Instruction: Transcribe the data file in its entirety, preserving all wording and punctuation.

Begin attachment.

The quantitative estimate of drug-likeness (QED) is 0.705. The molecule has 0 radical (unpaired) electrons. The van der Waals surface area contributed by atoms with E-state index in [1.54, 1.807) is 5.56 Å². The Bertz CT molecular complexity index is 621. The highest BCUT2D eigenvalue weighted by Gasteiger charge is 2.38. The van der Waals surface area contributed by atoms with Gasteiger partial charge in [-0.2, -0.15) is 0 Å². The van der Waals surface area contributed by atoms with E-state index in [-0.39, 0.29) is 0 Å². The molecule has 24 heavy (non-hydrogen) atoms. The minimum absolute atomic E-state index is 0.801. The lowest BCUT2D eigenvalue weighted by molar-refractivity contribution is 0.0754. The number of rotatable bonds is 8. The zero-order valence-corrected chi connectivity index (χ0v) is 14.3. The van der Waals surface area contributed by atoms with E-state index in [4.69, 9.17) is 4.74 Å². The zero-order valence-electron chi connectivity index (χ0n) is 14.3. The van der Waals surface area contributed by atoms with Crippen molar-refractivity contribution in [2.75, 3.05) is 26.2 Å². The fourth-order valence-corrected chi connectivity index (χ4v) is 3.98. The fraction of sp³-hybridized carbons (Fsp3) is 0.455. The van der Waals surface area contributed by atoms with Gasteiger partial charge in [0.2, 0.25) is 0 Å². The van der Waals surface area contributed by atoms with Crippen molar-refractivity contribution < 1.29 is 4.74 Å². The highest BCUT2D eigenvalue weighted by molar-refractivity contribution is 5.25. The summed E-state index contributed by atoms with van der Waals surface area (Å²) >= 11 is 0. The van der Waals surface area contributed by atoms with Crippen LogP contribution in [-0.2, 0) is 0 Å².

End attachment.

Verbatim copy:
The quantitative estimate of drug-likeness (QED) is 0.705. The molecule has 0 radical (unpaired) electrons. The van der Waals surface area contributed by atoms with E-state index in [1.54, 1.807) is 5.56 Å². The Bertz CT molecular complexity index is 621. The highest BCUT2D eigenvalue weighted by Gasteiger charge is 2.38. The van der Waals surface area contributed by atoms with Gasteiger partial charge in [-0.2, -0.15) is 0 Å². The van der Waals surface area contributed by atoms with E-state index in [-0.39, 0.29) is 0 Å². The molecule has 24 heavy (non-hydrogen) atoms. The minimum absolute atomic E-state index is 0.801. The lowest BCUT2D eigenvalue weighted by molar-refractivity contribution is 0.0754. The number of rotatable bonds is 8. The zero-order valence-corrected chi connectivity index (χ0v) is 14.3. The van der Waals surface area contributed by atoms with E-state index in [4.69, 9.17) is 4.74 Å². The zero-order valence-electron chi connectivity index (χ0n) is 14.3. The van der Waals surface area contributed by atoms with Crippen molar-refractivity contribution in [2.75, 3.05) is 26.2 Å². The fourth-order valence-corrected chi connectivity index (χ4v) is 3.98. The fraction of sp³-hybridized carbons (Fsp3) is 0.455. The van der Waals surface area contributed by atoms with Gasteiger partial charge in [0.2, 0.25) is 0 Å². The van der Waals surface area contributed by atoms with Crippen molar-refractivity contribution < 1.29 is 4.74 Å². The highest BCUT2D eigenvalue weighted by molar-refractivity contribution is 5.25. The summed E-state index contributed by atoms with van der Waals surface area (Å²) >= 11 is 0. The van der Waals surface area contributed by atoms with Crippen LogP contribution in [-0.2, 0) is 0 Å².